Published on:

#728 Third Department Caselaw Round-Up for October 17, 2013

728 Post 10-17-13 Third Department October.pngHere’s another two-parter, which is also another termination of parental rights decision.

728 Post-2 Tompkins County.pngCase #629 #515318/515317
Matter of Arianna BB.
Tompkins Family-Rowley Key Issue: Ever wonder what you would have to do to have your parental rights terminated to your child(ren)?
Affirmed

The parties are the parents of a daughter who was removed from their custody when she was 11-months old due, in part, to her parents’ history of substance abuse. At the time of the child’s removal, the father was in jail awaiting extradition to Virginia to start serving a prison sentence there.

“Each parent stipulated to a finding of neglect and consented to a dispositional order requiring them to, among other things, successfully complete the … Family Treatment Court program.” Thereafter, DSS filed a petition for permanent neglect against both parents. After a hearing, the parents had their parental rights to their daughter terminated.

Both parents appealed.

Alright, you know the drill. DSS had to prove, by clear and convincing evidence, that it engaged in diligent efforts to try to maintain the cohesion of the parties’ family unit and strengthen their relationship with their daughter. And DSS was able to prove this. So, what went wrong with the parents?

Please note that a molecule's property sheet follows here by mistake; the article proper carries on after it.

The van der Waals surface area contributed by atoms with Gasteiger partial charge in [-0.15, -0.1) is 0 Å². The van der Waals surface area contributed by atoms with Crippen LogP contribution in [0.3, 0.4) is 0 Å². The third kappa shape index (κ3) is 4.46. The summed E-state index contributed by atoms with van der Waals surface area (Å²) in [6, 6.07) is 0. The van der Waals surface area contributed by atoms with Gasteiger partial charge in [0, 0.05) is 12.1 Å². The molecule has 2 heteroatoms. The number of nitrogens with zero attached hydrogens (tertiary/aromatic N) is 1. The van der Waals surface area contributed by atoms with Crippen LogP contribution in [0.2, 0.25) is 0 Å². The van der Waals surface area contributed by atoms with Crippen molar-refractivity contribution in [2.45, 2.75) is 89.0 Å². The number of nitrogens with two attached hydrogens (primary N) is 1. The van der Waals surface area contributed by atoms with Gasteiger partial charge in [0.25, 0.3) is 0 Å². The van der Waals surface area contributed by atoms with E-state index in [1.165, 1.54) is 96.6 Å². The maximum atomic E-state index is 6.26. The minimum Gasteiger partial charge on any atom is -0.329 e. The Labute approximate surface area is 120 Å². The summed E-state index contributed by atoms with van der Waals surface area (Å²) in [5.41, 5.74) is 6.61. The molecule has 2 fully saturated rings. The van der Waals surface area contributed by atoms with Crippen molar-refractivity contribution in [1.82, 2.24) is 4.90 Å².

These are the things the mother did to justify the termination of her parental rights:
1. “She was unable to remain sober for any appreciable period of time during the more than one-year period preceding the filing of the permanent neglect petition”;
2. “She tested positive for cocaine and marihuana”;
3. “After serving a brief jail sentence [she] relapsed … prior to entering an inpatient substance abuse program because, by her own admission, she was going to rehab anyway and might as well get high”;
4. After being discharged from the program, she “twice relapsed on crack cocaine”;
5. Her parole was revoked due to her drug use;
6. She “had multiple documented suicide attempts during the relevant period notwithstanding her participation in several mental health treatment programs”; and 7. She “failed to plan for the child’s future”.

Basically, the mother’s life was in an obvious downward spiral and she could not even take care of herself, let alone care for a child, in this case, a very young one.

The father wasn’t much better …

Should you need your case appealed, remember to file your Notice of Appeal IMMEDIATELY! If you have any questions about filing a Notice of Appeal, then CONTACT ME IMMEDIATELY!

Contact me immediately to schedule A FREE ONE HOUR OFFICE CONSULTATION so that we may be able to determine if you have a case that may be successful on appeal.